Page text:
It had been at least a minute since he last blinked. I don’t know how I knew this, but I did. Even without looking, even in the dark. That’s how you realize you know someone way too well. I could almost see that blank expression he would get every time he had something on his mind that was particularly upsetting. We were in a dungeon cell after all, there were only two ways our situation could get more upsetting than this and I was obviously not hoping for either. I remained silent for as long as I could, until I lost track of time and the last tidbits of patience I had in me. “So?” I questioned.
“What?” he muttered, half under his breath.
“How do we escape this?”
“We don’t,” he answered. “The only way out of this room is through the door and, trust me, we don’t want to go that way.”
“Alright. So we sit here and wait to die. Sounds like a plan to me.” I said. I couldn’t help a smile despite the bitterness of my words. It was almost fun to see him sounding so lost, he was so used to having all the answers.
“You’re being optimistic love, if you think they’ll just kill us.”
“Oh well, there’s no reason why we should both be sulking about this. We had a pretty good run after all.”
A reluctant laugh escaped him, tickling the back of my neck. The sudden warmth sending chills down my spine. He wrapped his arms around me probably assuming I was cold. “We did. I guess it just didn’t last as long as I hoped.”
“It actually lasted longer than I expected.” I mused. It felt like we’d known each other for a lifetime, but he was right; it hadn’t really been that long. An amount of time that would be deemed insignificant to anyone but the two of us.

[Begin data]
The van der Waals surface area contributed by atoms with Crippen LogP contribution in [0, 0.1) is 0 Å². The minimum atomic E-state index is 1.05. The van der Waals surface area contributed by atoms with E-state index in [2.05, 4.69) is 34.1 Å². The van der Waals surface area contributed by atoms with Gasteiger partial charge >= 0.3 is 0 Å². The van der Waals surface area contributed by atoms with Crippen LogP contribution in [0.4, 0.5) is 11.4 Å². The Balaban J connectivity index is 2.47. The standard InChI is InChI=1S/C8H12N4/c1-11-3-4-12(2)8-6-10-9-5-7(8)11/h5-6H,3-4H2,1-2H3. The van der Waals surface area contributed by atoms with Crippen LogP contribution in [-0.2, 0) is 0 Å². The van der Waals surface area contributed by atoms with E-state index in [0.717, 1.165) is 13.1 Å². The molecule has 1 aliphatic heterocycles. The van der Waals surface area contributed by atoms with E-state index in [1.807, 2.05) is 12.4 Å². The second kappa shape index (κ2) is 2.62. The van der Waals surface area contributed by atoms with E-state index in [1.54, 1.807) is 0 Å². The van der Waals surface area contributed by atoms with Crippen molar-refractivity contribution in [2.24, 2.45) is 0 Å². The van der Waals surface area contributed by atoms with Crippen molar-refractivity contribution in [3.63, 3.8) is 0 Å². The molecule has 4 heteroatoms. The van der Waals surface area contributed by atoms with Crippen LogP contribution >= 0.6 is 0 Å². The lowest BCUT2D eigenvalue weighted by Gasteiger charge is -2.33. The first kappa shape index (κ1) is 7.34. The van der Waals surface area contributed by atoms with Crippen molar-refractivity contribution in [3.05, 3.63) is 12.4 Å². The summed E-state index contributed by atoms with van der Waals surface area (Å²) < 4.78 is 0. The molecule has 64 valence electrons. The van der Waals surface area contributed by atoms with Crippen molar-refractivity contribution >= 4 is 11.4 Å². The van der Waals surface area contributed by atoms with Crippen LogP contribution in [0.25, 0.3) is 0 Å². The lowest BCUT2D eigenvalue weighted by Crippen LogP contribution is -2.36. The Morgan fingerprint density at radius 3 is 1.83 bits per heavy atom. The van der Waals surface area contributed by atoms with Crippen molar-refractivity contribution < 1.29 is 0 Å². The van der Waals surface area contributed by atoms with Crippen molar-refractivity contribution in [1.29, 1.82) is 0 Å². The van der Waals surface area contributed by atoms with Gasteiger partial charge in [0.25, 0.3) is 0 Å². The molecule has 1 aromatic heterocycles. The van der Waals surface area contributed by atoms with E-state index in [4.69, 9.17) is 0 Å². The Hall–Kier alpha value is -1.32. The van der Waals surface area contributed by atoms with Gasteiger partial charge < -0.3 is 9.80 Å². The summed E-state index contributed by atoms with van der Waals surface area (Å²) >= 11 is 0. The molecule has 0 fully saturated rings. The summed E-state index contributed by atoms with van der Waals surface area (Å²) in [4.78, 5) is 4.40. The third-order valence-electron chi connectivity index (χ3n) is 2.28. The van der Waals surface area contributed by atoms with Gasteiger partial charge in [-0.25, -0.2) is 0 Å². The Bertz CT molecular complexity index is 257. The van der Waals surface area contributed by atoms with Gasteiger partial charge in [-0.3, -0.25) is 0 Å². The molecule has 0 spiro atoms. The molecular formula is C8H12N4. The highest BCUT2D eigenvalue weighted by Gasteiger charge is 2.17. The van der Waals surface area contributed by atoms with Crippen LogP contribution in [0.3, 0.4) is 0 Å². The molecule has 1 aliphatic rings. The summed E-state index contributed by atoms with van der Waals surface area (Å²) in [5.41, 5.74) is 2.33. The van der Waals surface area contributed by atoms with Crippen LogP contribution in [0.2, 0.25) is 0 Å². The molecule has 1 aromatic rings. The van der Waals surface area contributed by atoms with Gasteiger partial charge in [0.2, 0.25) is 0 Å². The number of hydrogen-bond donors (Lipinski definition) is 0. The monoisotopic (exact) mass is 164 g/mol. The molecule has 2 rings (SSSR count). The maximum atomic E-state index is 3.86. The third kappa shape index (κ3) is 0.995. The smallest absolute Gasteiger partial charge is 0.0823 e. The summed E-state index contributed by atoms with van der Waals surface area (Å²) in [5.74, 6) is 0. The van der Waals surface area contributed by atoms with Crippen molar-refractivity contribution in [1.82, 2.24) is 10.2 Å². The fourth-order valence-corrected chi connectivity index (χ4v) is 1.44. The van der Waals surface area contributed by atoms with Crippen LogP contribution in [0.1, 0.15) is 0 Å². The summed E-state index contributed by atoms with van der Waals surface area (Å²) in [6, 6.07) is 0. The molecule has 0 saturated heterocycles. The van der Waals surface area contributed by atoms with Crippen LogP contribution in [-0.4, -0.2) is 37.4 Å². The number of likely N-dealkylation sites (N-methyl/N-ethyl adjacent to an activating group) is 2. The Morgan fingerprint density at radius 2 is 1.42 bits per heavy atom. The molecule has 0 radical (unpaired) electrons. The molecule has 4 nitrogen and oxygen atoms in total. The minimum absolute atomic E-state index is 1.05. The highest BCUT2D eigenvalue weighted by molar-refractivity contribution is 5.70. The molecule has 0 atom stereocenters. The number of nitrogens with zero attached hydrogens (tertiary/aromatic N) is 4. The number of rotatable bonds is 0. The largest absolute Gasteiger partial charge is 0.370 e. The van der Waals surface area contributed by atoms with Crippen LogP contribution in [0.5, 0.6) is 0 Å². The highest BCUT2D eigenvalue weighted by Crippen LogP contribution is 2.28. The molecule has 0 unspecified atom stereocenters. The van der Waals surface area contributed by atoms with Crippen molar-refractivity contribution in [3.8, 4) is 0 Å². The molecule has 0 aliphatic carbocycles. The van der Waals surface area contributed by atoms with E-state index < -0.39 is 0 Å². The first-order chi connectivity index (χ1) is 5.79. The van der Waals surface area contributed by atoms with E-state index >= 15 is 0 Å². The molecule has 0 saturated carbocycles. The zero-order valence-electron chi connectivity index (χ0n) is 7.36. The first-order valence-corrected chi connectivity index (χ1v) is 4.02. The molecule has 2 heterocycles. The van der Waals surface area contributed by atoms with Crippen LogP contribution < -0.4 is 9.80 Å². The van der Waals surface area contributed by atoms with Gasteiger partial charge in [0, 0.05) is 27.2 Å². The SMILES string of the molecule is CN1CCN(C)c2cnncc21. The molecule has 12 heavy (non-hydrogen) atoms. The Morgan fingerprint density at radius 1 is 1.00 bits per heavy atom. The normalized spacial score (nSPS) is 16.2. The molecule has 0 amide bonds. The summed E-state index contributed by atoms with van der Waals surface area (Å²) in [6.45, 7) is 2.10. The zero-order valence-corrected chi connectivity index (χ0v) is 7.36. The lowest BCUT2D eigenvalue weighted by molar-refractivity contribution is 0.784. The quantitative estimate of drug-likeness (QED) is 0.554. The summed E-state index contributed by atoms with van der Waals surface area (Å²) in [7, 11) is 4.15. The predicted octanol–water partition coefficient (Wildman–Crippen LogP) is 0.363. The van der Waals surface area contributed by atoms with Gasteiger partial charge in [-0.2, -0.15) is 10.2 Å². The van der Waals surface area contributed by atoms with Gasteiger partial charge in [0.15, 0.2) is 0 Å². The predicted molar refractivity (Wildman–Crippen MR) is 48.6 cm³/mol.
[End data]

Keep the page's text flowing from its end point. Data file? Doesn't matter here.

“On the bright side though, you probably won’t have much time to miss me.” He whispered, kissing the top of my head.
“Look who’s being optimistic now.” I teased, letting out a bitter laugh that didn’t sound at all like me. “That door will open soon. They’ll come and drag you out and that’s the last I’ll see of you. I’ll pray to all the Gods we always claimed to not believe in that they kill you right away, but I won’t know what happens to you. It’ll be weeks before that door opens again.” I breathed a heavy sigh. “If I’m very lucky they’ll take me first. I suppose that depends on who he wants to torture most though…” I snorted softly. “So probably not.”
“I’m sorry, love. If it weren’t for me you wouldn’t even be here.”
“There’s not enough time left for us to waste on casting blame. Only I know where I would be if not for you. Don’t assume this is the worst possible ending to my story. I’ll be the judge of that.” I closed my eyes and forced a long deep breath. In my mind I was telling myself that one way or another everything would be okay. Death is only one single moment after all. The end of a lifetime, or the start of another; if you believe that kind of thing. I never did and neither did he.
All had already been said between us. There were no last minute professions of love, no pointless sentimental goodbyes. Could we have fought? Yes. Would it have mattered? No. There’s a difference between fighting against death’s clutches and denying that it had already claimed you. We had done the first more than enough to recognize the latter. No. This wasn’t a moment to waste fighting. This was the moment to finally rest. The last of our moments were wasted away in a comforting silence, waiting for the crack on the cell door announcing the beginning of the end. All things considered, we couldn’t really say it wasn’t a fitting end.
Written in response to Ten Quote Tuesday #20 prompt:
- Start a scene with this line: It had been at least a minute since he last blinked.